According to the present invention there is provided a method for making a sealed lead acid storage battery having a plurality of electrodes and a gel electrolyte consisting substantially of sulfuric acid and a gelling agent, comprising the steps of activating a dry unformed battery by filling the battery with sulfuric acid, maintaining the battery on open circuit for a period of time sufficient to chemically bond sulphuric acid as sulfate to the electrodes and lower the specific gravity of the acid to the desired gelling value, dumping the free acid from the battery, adding a solution of gelling agent and sulfuric acid to fill the battery to the normal formation level, and finally formation charging the battery by applying a constant charge current of 5-16A/100 Ah for an input of 200-300 Ah/lb. positive activate material whereby gelling of the electrolyte is effected, when formation is complete, removing excess liquid, if any, to top of electrodes, and sealing the battery with a pressure relief valve. The unformed battery is activated by filling the battery with sulfuric acid having a specific gravity of 1.24-1.28 and the electrodes sulfate for 4-8 hrs. until the specific gravity of the acid drops to 1.06 -1.15. After dumping the free acid from the battery, the battery is refilled with a solution of 1.06 -1.20 Sp. Gr. sulfuric acid containing 4-10% fumed SiO2 by weight.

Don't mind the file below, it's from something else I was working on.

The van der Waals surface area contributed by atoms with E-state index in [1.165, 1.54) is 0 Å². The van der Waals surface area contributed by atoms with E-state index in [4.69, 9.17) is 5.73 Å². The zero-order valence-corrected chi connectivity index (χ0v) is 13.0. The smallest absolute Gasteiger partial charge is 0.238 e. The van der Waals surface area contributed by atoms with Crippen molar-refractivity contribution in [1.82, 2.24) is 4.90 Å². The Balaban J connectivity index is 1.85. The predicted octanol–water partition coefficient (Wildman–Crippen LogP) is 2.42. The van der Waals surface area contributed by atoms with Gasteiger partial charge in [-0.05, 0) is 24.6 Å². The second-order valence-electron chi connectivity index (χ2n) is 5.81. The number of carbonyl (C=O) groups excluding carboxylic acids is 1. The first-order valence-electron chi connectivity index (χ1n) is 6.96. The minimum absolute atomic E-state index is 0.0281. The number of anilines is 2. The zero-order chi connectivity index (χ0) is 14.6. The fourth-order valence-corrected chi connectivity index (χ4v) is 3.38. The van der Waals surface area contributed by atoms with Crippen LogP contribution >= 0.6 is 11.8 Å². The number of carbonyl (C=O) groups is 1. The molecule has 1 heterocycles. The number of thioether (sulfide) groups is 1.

It is a further object of the invention to provide a sealed lead-acid storage battery with a gel electrolyte which consists substantially of sulfuric acid and a gelling agent made in accordance with the above described method.